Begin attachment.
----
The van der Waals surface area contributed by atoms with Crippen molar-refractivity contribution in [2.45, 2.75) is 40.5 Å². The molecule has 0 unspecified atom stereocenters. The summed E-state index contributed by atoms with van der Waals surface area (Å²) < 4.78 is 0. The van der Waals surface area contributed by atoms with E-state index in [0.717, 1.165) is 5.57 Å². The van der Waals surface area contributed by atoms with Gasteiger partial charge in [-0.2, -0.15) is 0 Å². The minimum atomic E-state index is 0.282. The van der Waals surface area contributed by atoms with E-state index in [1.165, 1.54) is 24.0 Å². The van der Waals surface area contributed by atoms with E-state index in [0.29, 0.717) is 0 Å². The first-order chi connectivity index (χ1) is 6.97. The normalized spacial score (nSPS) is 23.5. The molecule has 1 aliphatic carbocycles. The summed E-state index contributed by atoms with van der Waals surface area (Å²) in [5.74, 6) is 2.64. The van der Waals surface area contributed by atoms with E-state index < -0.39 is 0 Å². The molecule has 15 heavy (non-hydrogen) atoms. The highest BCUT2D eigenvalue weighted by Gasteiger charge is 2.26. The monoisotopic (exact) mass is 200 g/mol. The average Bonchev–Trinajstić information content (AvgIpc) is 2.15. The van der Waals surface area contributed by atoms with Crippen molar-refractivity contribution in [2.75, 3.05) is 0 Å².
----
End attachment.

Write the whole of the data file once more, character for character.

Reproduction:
The van der Waals surface area contributed by atoms with Crippen molar-refractivity contribution in [2.45, 2.75) is 40.5 Å². The molecule has 0 unspecified atom stereocenters. The summed E-state index contributed by atoms with van der Waals surface area (Å²) < 4.78 is 0. The van der Waals surface area contributed by atoms with E-state index in [0.717, 1.165) is 5.57 Å². The van der Waals surface area contributed by atoms with Gasteiger partial charge in [-0.2, -0.15) is 0 Å². The minimum atomic E-state index is 0.282. The van der Waals surface area contributed by atoms with E-state index in [1.165, 1.54) is 24.0 Å². The van der Waals surface area contributed by atoms with E-state index in [0.29, 0.717) is 0 Å². The first-order chi connectivity index (χ1) is 6.97. The normalized spacial score (nSPS) is 23.5. The molecule has 1 aliphatic carbocycles. The summed E-state index contributed by atoms with van der Waals surface area (Å²) in [5.74, 6) is 2.64. The van der Waals surface area contributed by atoms with E-state index < -0.39 is 0 Å². The molecule has 15 heavy (non-hydrogen) atoms. The highest BCUT2D eigenvalue weighted by Gasteiger charge is 2.26. The monoisotopic (exact) mass is 200 g/mol. The average Bonchev–Trinajstić information content (AvgIpc) is 2.15. The van der Waals surface area contributed by atoms with Crippen molar-refractivity contribution in [2.75, 3.05) is 0 Å².